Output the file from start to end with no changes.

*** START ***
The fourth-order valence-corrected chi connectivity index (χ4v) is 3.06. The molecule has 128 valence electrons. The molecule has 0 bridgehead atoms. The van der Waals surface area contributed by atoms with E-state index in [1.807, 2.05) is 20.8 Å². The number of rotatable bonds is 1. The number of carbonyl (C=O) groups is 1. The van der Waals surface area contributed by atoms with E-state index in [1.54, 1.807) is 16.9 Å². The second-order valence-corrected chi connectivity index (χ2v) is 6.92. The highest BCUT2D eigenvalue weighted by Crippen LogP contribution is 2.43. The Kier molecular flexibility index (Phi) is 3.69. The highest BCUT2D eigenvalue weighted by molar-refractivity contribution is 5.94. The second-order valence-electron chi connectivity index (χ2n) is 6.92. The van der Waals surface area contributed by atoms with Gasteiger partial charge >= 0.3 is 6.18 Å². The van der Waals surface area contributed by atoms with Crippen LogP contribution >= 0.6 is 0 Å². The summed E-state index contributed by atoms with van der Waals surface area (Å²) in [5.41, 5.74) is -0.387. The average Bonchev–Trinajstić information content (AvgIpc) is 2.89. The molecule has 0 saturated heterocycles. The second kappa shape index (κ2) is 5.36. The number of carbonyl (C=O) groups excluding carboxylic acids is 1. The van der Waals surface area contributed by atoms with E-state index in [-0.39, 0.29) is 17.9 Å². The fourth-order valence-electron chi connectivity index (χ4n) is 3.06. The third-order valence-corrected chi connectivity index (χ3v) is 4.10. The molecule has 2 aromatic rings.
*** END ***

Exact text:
The fourth-order valence-corrected chi connectivity index (χ4v) is 3.06. The molecule has 128 valence electrons. The molecule has 0 bridgehead atoms. The van der Waals surface area contributed by atoms with E-state index in [1.807, 2.05) is 20.8 Å². The number of rotatable bonds is 1. The number of carbonyl (C=O) groups is 1. The van der Waals surface area contributed by atoms with E-state index in [1.54, 1.807) is 16.9 Å². The second-order valence-corrected chi connectivity index (χ2v) is 6.92. The highest BCUT2D eigenvalue weighted by Crippen LogP contribution is 2.43. The Kier molecular flexibility index (Phi) is 3.69. The highest BCUT2D eigenvalue weighted by molar-refractivity contribution is 5.94. The second-order valence-electron chi connectivity index (χ2n) is 6.92. The van der Waals surface area contributed by atoms with Gasteiger partial charge >= 0.3 is 6.18 Å². The van der Waals surface area contributed by atoms with Crippen LogP contribution >= 0.6 is 0 Å². The summed E-state index contributed by atoms with van der Waals surface area (Å²) in [5.41, 5.74) is -0.387. The average Bonchev–Trinajstić information content (AvgIpc) is 2.89. The molecule has 0 saturated heterocycles. The second kappa shape index (κ2) is 5.36. The number of carbonyl (C=O) groups excluding carboxylic acids is 1. The van der Waals surface area contributed by atoms with E-state index in [-0.39, 0.29) is 17.9 Å². The fourth-order valence-electron chi connectivity index (χ4n) is 3.06. The third-order valence-corrected chi connectivity index (χ3v) is 4.10. The molecule has 2 aromatic rings.